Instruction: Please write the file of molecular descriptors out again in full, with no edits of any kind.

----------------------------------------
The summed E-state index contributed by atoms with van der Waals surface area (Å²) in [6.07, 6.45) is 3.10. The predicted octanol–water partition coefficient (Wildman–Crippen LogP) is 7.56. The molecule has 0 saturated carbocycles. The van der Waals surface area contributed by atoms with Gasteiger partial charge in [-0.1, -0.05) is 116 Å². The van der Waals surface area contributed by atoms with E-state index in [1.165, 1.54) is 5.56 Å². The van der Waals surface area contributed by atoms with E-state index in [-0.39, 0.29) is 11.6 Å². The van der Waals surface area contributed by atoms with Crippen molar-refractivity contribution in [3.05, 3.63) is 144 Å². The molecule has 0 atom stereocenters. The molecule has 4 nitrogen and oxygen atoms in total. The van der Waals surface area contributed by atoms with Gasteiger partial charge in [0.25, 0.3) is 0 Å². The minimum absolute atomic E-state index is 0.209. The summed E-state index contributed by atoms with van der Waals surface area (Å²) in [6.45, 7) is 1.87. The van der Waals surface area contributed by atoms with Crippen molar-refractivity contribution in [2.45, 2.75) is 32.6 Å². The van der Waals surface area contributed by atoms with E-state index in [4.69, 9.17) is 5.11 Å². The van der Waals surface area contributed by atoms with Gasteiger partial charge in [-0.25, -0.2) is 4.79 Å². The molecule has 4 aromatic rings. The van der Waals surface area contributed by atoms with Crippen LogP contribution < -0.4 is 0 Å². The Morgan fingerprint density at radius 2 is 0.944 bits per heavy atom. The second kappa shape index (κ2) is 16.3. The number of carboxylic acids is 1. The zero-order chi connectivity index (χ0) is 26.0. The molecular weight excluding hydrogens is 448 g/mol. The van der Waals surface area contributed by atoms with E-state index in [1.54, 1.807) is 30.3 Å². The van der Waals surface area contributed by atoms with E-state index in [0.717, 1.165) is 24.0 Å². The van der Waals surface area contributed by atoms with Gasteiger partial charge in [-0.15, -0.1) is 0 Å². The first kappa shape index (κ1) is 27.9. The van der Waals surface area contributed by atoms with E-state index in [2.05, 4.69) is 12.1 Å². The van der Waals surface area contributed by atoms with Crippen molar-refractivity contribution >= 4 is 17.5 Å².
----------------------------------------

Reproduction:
The summed E-state index contributed by atoms with van der Waals surface area (Å²) in [6.07, 6.45) is 3.10. The predicted octanol–water partition coefficient (Wildman–Crippen LogP) is 7.56. The molecule has 0 saturated carbocycles. The van der Waals surface area contributed by atoms with Gasteiger partial charge in [-0.1, -0.05) is 116 Å². The van der Waals surface area contributed by atoms with E-state index in [1.165, 1.54) is 5.56 Å². The van der Waals surface area contributed by atoms with E-state index in [-0.39, 0.29) is 11.6 Å². The van der Waals surface area contributed by atoms with Crippen molar-refractivity contribution in [3.05, 3.63) is 144 Å². The molecule has 0 atom stereocenters. The molecule has 4 nitrogen and oxygen atoms in total. The van der Waals surface area contributed by atoms with Gasteiger partial charge in [0.25, 0.3) is 0 Å². The minimum absolute atomic E-state index is 0.209. The summed E-state index contributed by atoms with van der Waals surface area (Å²) in [6.45, 7) is 1.87. The van der Waals surface area contributed by atoms with Crippen molar-refractivity contribution in [2.45, 2.75) is 32.6 Å². The van der Waals surface area contributed by atoms with E-state index in [4.69, 9.17) is 5.11 Å². The van der Waals surface area contributed by atoms with Gasteiger partial charge in [-0.25, -0.2) is 4.79 Å². The molecule has 4 aromatic rings. The van der Waals surface area contributed by atoms with Crippen LogP contribution < -0.4 is 0 Å². The Morgan fingerprint density at radius 2 is 0.944 bits per heavy atom. The second kappa shape index (κ2) is 16.3. The number of carboxylic acids is 1. The zero-order chi connectivity index (χ0) is 26.0. The molecular weight excluding hydrogens is 448 g/mol. The van der Waals surface area contributed by atoms with E-state index in [1.54, 1.807) is 30.3 Å². The van der Waals surface area contributed by atoms with E-state index in [0.717, 1.165) is 24.0 Å². The van der Waals surface area contributed by atoms with Gasteiger partial charge in [-0.15, -0.1) is 0 Å². The first kappa shape index (κ1) is 27.9. The van der Waals surface area contributed by atoms with E-state index in [2.05, 4.69) is 12.1 Å². The van der Waals surface area contributed by atoms with Crippen molar-refractivity contribution >= 4 is 17.5 Å².